Saira, Pakistan and Washington

Saira is a senior President’s Scholar and member of the University Honors Program who is majoring in biology and anthropology in Dedman College. She received a Richter Fellowship to travel to Peshawar, Pakistan, during winter break 2012 to research the health of Afghani refugee children. Then, during spring 2012, she will intern with the U.S. Department of State.

The visit

Giggles filled the air in the bright, naturally lighted room. I put myself in their shoes and realized I’d be laughing, too, at what seemed to be ridiculous questions. I was visiting my first patient’s home, Tahira, to interview her and her family in a more familiar setting and observe their living conditions. Of course, most of my questions regarded diarrhea. I had wanted to visit their home so that Nasreen, Tahira’s mother, would be more comfortable. I was hoping she would be able to go about her work, as I merely observed and asked questions about how and why she did things. I soon found out this would be impossible. As I stepped into Nasreen’s home, I was surrounded [...]

2012-02-06T22:02:38+00:00 February 3rd, 2012|Saira, Pakistan and Washington|

The value of a life

I shudder every time I think about it. My eyes fill with tears without fail. In the past two weeks, I’d seen more pain and suffering than I had in my entire life. A bomb went off four days ago on  a main road that we cross every day on our way to the hospital, 30 minutes after we crossed it. The victims were all rushed to the Mass Emergency Unit, my unit. I had left the hospital by then, but the next day I was filled in on the situation. Twelve were injured and six killed. The head nurse said the situation was good compared to two years ago. The situation had improved. To me it didn’t appear so. Today, another [...]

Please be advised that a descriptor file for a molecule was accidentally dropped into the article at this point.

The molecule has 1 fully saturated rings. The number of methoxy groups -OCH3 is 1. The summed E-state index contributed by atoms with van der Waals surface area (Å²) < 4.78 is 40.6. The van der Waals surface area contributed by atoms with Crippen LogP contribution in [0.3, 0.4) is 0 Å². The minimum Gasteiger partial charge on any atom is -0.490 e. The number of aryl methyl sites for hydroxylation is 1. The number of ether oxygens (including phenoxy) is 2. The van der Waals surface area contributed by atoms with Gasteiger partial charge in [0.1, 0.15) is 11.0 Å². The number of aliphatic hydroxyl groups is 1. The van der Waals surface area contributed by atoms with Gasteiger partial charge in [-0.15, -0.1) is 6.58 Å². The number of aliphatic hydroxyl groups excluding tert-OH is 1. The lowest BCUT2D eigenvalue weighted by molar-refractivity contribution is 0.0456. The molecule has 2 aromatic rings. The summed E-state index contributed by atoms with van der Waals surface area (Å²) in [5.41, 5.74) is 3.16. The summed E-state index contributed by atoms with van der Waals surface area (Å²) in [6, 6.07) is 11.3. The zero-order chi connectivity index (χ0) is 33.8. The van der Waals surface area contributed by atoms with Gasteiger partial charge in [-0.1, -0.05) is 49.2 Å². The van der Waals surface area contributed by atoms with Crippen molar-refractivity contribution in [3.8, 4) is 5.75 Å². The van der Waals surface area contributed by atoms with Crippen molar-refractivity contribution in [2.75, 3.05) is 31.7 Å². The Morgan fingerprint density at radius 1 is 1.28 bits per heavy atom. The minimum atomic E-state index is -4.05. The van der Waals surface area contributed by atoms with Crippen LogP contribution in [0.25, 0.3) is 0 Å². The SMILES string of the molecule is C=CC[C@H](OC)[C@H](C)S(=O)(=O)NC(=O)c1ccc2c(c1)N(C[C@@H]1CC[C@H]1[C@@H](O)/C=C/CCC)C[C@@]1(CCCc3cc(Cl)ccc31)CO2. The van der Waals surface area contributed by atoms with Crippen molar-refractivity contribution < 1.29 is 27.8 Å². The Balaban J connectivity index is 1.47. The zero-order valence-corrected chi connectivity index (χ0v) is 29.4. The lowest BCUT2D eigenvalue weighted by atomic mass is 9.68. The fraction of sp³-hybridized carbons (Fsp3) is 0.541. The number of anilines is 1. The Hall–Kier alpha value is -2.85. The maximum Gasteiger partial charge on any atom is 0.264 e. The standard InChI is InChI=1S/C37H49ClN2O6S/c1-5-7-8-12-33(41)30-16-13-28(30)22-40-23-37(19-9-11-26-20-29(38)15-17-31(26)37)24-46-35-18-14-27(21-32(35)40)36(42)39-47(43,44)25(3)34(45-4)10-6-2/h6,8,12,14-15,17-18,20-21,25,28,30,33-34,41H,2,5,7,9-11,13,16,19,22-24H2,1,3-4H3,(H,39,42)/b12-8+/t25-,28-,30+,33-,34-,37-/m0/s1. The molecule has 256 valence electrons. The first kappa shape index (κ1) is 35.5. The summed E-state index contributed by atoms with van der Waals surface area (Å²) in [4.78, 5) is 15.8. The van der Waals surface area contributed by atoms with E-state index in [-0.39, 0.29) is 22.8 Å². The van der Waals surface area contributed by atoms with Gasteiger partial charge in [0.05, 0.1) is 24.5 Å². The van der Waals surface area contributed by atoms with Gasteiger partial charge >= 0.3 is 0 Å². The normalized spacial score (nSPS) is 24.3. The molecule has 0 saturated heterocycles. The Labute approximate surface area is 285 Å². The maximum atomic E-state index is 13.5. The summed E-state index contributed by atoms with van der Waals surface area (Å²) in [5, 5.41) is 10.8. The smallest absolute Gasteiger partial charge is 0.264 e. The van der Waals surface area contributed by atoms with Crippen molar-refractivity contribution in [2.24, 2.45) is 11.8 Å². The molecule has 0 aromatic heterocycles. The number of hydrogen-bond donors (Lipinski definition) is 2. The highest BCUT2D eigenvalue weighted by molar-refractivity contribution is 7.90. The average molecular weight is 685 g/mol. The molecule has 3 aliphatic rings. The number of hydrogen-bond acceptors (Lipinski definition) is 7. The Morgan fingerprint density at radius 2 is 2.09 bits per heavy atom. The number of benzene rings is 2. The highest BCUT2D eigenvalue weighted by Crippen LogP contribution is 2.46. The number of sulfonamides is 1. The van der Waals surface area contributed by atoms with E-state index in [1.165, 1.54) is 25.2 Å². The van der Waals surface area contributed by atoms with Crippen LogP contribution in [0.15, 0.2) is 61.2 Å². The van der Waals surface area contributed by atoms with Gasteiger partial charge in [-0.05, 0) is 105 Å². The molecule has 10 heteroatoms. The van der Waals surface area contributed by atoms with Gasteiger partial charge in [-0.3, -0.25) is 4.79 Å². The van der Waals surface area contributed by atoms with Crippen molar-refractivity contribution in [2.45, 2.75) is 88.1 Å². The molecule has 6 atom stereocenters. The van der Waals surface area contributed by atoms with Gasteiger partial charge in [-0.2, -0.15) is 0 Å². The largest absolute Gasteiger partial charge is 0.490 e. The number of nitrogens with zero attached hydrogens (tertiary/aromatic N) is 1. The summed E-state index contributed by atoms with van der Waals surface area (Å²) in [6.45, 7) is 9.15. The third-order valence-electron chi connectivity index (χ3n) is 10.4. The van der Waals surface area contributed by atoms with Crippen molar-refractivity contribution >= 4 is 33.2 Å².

2012-02-03T20:20:02+00:00 January 14th, 2012|Saira, Pakistan and Washington|

Making a difference

I walked into a wall of human warmth. The stench of spit-up, human refuse and sweat filled the air. I almost vomited.  I swallowed hard and entered. Though I had already properly interviewed 20 patients, winter wasn’t the "season" for acute gastroenteritis, and I wandered into Children’s A Ward to see what else I could find. I found myself in a small, side laboratory that catered to the children’s ward. Its rudimentary setup consisted of a single microscope, sulfur, methanol and other testing chemicals. Children’s stool, urine and blood samples were brought in to be tested. Across the hall were a pharmacy tech room, several side chambers for more stable patients, a Higher Disease Unit and a neonatal and pediatric Intensive Care [...]

2012-02-03T20:04:55+00:00 January 13th, 2012|Saira, Pakistan and Washington|

UNICEF’S presence

His face was sunken; his eyes bulged and twitched. He could barely hold up his head on the Dora-the-Explorer bed sheets. His mother looked exhausted and defeated. It was old man’s syndrome. I thought he wouldn’t make it. We were receiving a tour of a third hospital. I was particularly interested in the Children’s Ward, which was crowded with children and their families. Families stuck together - patients would make the journey here, some all the way from Kabul, with mothers, grandmothers, aunts and uncles - a full support system. Though it was crowded, sometimes with three patients to a bed, I was impressed with the efficiency and determination of the young, overworked doctors. Unfortunately, I can’t say the same about all the doctors I [...]